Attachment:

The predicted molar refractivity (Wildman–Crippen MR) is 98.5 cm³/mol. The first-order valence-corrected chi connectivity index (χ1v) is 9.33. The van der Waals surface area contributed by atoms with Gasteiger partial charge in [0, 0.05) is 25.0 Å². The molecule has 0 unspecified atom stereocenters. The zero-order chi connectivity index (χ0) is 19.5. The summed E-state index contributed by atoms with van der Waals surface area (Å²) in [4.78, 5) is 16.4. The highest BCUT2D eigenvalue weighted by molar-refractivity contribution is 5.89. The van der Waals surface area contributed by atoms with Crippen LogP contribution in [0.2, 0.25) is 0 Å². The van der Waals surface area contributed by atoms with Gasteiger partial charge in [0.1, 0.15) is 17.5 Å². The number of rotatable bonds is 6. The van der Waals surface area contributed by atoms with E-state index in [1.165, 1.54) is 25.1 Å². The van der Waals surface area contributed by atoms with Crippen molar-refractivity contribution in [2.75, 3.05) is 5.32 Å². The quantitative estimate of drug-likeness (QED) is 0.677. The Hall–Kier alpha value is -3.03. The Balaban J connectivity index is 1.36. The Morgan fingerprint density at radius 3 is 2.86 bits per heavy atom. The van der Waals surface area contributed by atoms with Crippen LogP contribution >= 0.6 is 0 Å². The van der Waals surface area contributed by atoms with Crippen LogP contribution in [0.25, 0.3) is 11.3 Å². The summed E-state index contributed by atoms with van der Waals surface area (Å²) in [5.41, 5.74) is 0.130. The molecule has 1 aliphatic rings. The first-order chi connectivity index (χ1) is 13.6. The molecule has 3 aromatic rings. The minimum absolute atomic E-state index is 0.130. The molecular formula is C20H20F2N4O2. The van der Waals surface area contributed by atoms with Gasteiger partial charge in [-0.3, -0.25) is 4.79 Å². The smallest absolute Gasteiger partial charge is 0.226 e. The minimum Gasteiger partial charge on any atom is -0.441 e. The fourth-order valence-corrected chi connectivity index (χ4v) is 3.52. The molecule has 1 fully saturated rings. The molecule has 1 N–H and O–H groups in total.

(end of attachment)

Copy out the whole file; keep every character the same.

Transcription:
The predicted molar refractivity (Wildman–Crippen MR) is 98.5 cm³/mol. The first-order valence-corrected chi connectivity index (χ1v) is 9.33. The van der Waals surface area contributed by atoms with Gasteiger partial charge in [0, 0.05) is 25.0 Å². The molecule has 0 unspecified atom stereocenters. The zero-order chi connectivity index (χ0) is 19.5. The summed E-state index contributed by atoms with van der Waals surface area (Å²) in [4.78, 5) is 16.4. The highest BCUT2D eigenvalue weighted by molar-refractivity contribution is 5.89. The van der Waals surface area contributed by atoms with Crippen LogP contribution in [0.2, 0.25) is 0 Å². The van der Waals surface area contributed by atoms with Gasteiger partial charge in [0.1, 0.15) is 17.5 Å². The number of rotatable bonds is 6. The van der Waals surface area contributed by atoms with E-state index in [1.165, 1.54) is 25.1 Å². The van der Waals surface area contributed by atoms with Crippen molar-refractivity contribution in [2.75, 3.05) is 5.32 Å². The quantitative estimate of drug-likeness (QED) is 0.677. The Hall–Kier alpha value is -3.03. The Balaban J connectivity index is 1.36. The Morgan fingerprint density at radius 3 is 2.86 bits per heavy atom. The van der Waals surface area contributed by atoms with Crippen LogP contribution >= 0.6 is 0 Å². The van der Waals surface area contributed by atoms with Crippen LogP contribution in [0.25, 0.3) is 11.3 Å². The summed E-state index contributed by atoms with van der Waals surface area (Å²) in [5.41, 5.74) is 0.130. The molecule has 1 aliphatic rings. The first-order chi connectivity index (χ1) is 13.6. The molecule has 3 aromatic rings. The minimum absolute atomic E-state index is 0.130. The molecular formula is C20H20F2N4O2. The van der Waals surface area contributed by atoms with Gasteiger partial charge in [-0.3, -0.25) is 4.79 Å². The smallest absolute Gasteiger partial charge is 0.226 e. The minimum Gasteiger partial charge on any atom is -0.441 e. The fourth-order valence-corrected chi connectivity index (χ4v) is 3.52. The molecule has 1 fully saturated rings. The molecule has 1 N–H and O–H groups in total.